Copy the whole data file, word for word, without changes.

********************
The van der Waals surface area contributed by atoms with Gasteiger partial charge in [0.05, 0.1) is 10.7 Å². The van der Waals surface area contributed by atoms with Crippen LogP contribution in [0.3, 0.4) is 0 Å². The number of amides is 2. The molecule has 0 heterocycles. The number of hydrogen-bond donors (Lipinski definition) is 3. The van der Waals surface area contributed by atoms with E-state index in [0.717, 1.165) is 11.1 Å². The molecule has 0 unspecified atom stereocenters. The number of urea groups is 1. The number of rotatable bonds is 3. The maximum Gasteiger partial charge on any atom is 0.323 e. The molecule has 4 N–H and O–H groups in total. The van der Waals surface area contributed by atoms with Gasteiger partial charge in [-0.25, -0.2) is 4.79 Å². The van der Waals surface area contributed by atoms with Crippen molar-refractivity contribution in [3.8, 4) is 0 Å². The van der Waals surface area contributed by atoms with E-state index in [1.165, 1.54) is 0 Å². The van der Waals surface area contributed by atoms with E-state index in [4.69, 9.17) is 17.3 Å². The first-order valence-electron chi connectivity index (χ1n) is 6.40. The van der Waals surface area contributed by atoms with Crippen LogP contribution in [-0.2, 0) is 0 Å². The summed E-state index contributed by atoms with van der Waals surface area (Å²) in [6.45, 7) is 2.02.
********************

The van der Waals surface area contributed by atoms with Gasteiger partial charge in [0.05, 0.1) is 10.7 Å². The van der Waals surface area contributed by atoms with Crippen LogP contribution in [0.3, 0.4) is 0 Å². The number of amides is 2. The molecule has 0 heterocycles. The number of hydrogen-bond donors (Lipinski definition) is 3. The van der Waals surface area contributed by atoms with E-state index in [0.717, 1.165) is 11.1 Å². The molecule has 0 unspecified atom stereocenters. The number of urea groups is 1. The number of rotatable bonds is 3. The maximum Gasteiger partial charge on any atom is 0.323 e. The molecule has 4 N–H and O–H groups in total. The van der Waals surface area contributed by atoms with Gasteiger partial charge in [-0.25, -0.2) is 4.79 Å². The van der Waals surface area contributed by atoms with Crippen molar-refractivity contribution in [3.8, 4) is 0 Å². The van der Waals surface area contributed by atoms with E-state index in [1.165, 1.54) is 0 Å². The van der Waals surface area contributed by atoms with E-state index in [4.69, 9.17) is 17.3 Å². The first-order valence-electron chi connectivity index (χ1n) is 6.40. The van der Waals surface area contributed by atoms with Crippen LogP contribution in [-0.2, 0) is 0 Å². The summed E-state index contributed by atoms with van der Waals surface area (Å²) in [6.45, 7) is 2.02.